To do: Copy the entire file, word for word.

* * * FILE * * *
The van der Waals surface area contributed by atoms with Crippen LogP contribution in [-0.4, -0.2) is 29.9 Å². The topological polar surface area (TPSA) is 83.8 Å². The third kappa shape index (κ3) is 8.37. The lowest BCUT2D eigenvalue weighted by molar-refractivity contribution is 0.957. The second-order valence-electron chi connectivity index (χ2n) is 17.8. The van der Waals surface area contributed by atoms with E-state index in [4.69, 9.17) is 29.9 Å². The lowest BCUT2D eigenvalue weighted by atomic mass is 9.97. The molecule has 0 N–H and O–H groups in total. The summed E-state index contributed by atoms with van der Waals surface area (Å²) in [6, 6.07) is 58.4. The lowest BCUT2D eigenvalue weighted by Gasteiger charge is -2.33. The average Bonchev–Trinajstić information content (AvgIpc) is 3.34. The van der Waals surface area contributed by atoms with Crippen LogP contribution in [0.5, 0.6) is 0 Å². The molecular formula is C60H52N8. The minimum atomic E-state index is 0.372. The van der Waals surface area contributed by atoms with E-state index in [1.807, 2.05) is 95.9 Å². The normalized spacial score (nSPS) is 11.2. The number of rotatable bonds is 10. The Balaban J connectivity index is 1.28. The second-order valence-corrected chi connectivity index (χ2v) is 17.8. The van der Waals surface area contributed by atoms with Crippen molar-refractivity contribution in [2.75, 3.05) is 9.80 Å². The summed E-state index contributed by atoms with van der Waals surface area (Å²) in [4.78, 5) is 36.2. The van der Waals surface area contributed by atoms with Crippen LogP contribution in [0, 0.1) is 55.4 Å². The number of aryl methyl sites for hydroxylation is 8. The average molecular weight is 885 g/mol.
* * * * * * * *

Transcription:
The van der Waals surface area contributed by atoms with Crippen LogP contribution in [-0.4, -0.2) is 29.9 Å². The topological polar surface area (TPSA) is 83.8 Å². The third kappa shape index (κ3) is 8.37. The lowest BCUT2D eigenvalue weighted by molar-refractivity contribution is 0.957. The second-order valence-electron chi connectivity index (χ2n) is 17.8. The van der Waals surface area contributed by atoms with E-state index in [4.69, 9.17) is 29.9 Å². The lowest BCUT2D eigenvalue weighted by atomic mass is 9.97. The molecule has 0 N–H and O–H groups in total. The summed E-state index contributed by atoms with van der Waals surface area (Å²) in [6, 6.07) is 58.4. The lowest BCUT2D eigenvalue weighted by Gasteiger charge is -2.33. The average Bonchev–Trinajstić information content (AvgIpc) is 3.34. The van der Waals surface area contributed by atoms with Crippen LogP contribution in [0.5, 0.6) is 0 Å². The molecular formula is C60H52N8. The minimum atomic E-state index is 0.372. The van der Waals surface area contributed by atoms with E-state index in [1.807, 2.05) is 95.9 Å². The normalized spacial score (nSPS) is 11.2. The number of rotatable bonds is 10. The Balaban J connectivity index is 1.28. The second-order valence-corrected chi connectivity index (χ2v) is 17.8. The van der Waals surface area contributed by atoms with Crippen molar-refractivity contribution in [2.75, 3.05) is 9.80 Å². The summed E-state index contributed by atoms with van der Waals surface area (Å²) in [4.78, 5) is 36.2. The van der Waals surface area contributed by atoms with Crippen LogP contribution in [0, 0.1) is 55.4 Å². The number of aryl methyl sites for hydroxylation is 8. The average molecular weight is 885 g/mol.